Liam has a relaxed and creative teaching style and likes to spend one to one time with his students. There is music playing in the background and it adds the right ambience for an Autumn workshop. “Music is so important to the creative process” Liam confides. It doesn’t stop the conversation though – students and tutor maintain a constructive dialogue throughout the day, comparing papers, linens, inks and techniques.
All of the students on today’s workshop have discovered and developed new ways of working in monoprint – with and without a press. With each design, Liam has given them tips and advice to enhance and develop the artistic outcomes further. They are all lost in their designs when I come into the room; some at the press and some at their workstations. Some holding up plates to the light to inspect the colour and some arranging pieces of foliage or collage onto new printing plates. As Liam asks the class to join him in another demo, they come together to watch the next technique as a group and leave their current solitary creations alone for a while.
“Mono-print is almost like a build up to something bigger – a testing ground for future designs on fabrics and heavy archival papers, although some artists use mono-print as an art form in its own right” Liam explains. “The workshop today is all about creating an experimental body of work. Then it’s up to each student how they take it forward”.
Bob and Del Neill, husband and wife team, spend much of their year travelling to art and craft shows teaching and demonstrating, as well as topping up the four galleries that Bob supplies with his pyrography. For the uninitiated, pyrography is the art or technique of decorating wood or leather by burning a design on the surface with a heated metallic point.
Bob works mainly on wood and the unique thing about his work is that he uses colour to enhance his designs. The process goes something like this: first choose the piece of wood, be it a board, platter, dish, spoon (plus many more), then prepare your design and the medium and then burn the pyrography onto the surface. The colour is applied at the end of this initial process. Sixties designs are the style preferred but some of Bob’s work has more historic attributions such as the Celtic knot-work wooden pebbles or the Art Deco bowls and boards. Then the colour is added as a secondary layer and for this, Bob uses water based acrylics, iridescent water based colours, even felt pen. The beauty of the water based medium is that you can see the pyrography design work beneath the colour; it acts just like a wash as in these beautiful platters and dishes below.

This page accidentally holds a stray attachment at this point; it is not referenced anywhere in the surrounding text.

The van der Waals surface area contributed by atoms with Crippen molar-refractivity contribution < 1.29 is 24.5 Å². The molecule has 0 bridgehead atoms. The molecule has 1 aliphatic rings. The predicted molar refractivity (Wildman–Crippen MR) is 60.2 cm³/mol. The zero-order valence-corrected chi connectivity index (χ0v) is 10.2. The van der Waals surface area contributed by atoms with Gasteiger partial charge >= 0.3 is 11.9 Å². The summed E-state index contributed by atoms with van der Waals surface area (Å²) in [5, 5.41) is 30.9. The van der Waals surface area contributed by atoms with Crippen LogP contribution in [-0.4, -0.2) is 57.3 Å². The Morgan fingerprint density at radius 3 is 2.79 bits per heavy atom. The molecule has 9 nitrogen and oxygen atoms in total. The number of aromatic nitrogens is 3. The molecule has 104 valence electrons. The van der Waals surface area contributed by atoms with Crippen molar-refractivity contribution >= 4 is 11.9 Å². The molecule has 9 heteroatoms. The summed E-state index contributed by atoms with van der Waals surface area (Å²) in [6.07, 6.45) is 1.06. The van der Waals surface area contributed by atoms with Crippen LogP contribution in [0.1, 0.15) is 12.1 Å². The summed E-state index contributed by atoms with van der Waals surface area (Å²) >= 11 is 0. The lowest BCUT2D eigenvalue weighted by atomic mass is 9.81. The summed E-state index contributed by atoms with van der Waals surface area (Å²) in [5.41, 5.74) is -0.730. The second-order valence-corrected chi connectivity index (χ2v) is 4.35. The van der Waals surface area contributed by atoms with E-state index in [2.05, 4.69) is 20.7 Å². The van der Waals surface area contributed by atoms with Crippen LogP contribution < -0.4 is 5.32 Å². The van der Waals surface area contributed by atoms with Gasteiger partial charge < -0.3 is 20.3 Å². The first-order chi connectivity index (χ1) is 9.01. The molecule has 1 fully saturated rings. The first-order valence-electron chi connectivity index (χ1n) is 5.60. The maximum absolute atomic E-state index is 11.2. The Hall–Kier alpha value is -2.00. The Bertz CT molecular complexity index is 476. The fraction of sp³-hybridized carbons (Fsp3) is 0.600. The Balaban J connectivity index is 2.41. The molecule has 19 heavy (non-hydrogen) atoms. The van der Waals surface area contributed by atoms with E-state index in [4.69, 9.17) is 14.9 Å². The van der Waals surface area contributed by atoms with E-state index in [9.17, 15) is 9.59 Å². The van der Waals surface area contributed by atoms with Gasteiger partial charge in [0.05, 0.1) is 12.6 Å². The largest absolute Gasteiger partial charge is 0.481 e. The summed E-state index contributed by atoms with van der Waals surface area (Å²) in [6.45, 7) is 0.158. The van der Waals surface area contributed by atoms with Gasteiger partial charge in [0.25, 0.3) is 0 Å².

I gate-crashed an interview which Sue Pearl was giving to one of her students recently. Hannah Lithgow, the keen student, was studying for her A levels including A level Art, along with Biology and Geography. As part of this, Hannah's doing an EPQ (Extended Project Qualification) in Dyeing with Flower Pigments on Silk. She was looking at how effective certain methods of mordanting are, amongst other nuances of technique, and had some hypotheses to test with Sue, the seasoned expert in this field. The conversation was fascinating. I was listening in to an eager young mind, wanting to push the boundaries of eco-dyeing techniques, experimenting with both new and traditional ways of doing things.